Traveling nurses find lucrative, high-demand gigs in Colorado and beyond

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Medical personnel adjust their personal protective equipment while working in the emergency department at NYC Health + Hospitals Metropolitan in New York. Hospitals and nursing homes in New York are bracing for the possibility that a statewide COVID-19 vaccine mandate for health care workers could lead to staff shortages when it takes effect Monday, Sept. 27, 2021. Doctors and nurses — and also support staff, like food service workers and cleaners — have been given until Sept. 27 to get at least their first vaccine shot in one of the nation’s most aggressive plans to protect patients. (AP Photo/John Minchillo, File)

DENVER (KDVR) — A simple Google search for “traveling nurse jobs – Denver” will highlight the need hospitals and outpatient facilities in Colorado have for nurses and other staff.

Nurses who choose to travel for work say the profession is lucrative.

“I have almost doubled the amount I made in Ohio, especially going from a double direct pay increase as soon as I signed up for travel nursing,” Austin Jeffers, a travel nurse in Arizona, said.

Jeffers said he just received his license for Colorado and is looking to take a traveling nurse job in the Denver metro or mountain areas soon. His first traveling nurse job was in Lubbock, Texas, and he has now worked a few times in Phoenix.

“I’m hoping with Colorado it’ll be year two, maybe I can settle into a staff nursing job,” Jeffers said.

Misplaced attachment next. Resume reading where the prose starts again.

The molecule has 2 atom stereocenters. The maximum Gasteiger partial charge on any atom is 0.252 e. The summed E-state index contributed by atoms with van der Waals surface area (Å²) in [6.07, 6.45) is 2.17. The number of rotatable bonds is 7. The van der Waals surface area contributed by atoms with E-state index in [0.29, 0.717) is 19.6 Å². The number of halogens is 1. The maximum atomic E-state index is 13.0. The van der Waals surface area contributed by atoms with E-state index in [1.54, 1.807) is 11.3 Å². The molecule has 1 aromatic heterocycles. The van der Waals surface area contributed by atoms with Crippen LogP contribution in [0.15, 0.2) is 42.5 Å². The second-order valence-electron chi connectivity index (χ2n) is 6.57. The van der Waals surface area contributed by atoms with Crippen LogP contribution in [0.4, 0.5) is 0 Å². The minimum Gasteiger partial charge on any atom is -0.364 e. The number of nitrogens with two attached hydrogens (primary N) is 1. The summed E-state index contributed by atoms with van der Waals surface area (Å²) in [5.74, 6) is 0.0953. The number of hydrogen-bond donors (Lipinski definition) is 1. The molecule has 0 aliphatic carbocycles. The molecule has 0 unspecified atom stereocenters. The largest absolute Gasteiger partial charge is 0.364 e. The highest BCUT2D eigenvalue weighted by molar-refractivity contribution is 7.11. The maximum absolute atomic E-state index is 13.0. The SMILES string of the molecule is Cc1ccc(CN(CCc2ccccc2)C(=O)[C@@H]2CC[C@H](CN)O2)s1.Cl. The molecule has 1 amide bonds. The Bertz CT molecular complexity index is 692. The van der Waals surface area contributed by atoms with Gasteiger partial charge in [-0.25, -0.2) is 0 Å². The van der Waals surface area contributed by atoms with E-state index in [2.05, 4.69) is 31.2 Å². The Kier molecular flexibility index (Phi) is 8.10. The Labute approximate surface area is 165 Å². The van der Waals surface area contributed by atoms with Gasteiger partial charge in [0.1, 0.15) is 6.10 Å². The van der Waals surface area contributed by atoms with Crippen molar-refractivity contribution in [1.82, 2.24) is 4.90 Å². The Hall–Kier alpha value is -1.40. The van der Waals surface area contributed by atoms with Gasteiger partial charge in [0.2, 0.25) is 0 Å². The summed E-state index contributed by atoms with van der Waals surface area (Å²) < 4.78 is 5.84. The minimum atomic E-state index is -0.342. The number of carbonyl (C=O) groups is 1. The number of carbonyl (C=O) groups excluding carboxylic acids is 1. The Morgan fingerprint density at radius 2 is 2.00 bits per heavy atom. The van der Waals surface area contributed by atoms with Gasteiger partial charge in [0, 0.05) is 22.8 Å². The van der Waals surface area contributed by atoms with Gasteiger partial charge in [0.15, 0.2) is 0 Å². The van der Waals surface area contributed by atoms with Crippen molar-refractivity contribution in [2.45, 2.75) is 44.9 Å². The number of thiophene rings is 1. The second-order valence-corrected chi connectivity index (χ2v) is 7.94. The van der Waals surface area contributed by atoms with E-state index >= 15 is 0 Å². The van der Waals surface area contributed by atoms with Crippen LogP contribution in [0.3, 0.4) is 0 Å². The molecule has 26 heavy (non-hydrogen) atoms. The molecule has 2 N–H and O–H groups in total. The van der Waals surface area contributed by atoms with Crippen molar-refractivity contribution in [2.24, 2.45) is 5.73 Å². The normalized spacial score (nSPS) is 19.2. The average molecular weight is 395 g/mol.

But he said right now since he has no commitments anywhere, being a traveling nurse is a great gig and he said more full-time staff nurses are seeing the benefits in the temporary jobs.

“There is an influx of nurses becoming travelers, which also creates such a need, so it’s a circle of hospitals dumping money into travel nurses instead of paying their staff nurses,” Jeffers said.

The majority of traveling nurse jobs are a maximum of three months and can take people all over the country, if not the world, for work.

Jeffers said there are some downfalls, though. He does have to pay more for health insurance and he doesn’t get a committed 401K through work.

“I think hospitals need to incentivize staff nurses to stay. You don’t want a hospital full of travel nurses,” Jeffers said.

Dan Weaver with UCHealth responded to the rising demand:

“Travel nurses are certainly needed right now. UCHealth hospitals are caring for about 20% more patients than usual, which means we have about 20% more clinical shifts to fill. Travel nurses help fill that gap, along with our employed nurses and other staff members who are picking up additional shifts. However – travel nurses are also expensive for hospitals. Because of demand, travel nurses and their organizations are able to get very high hourly rates.”

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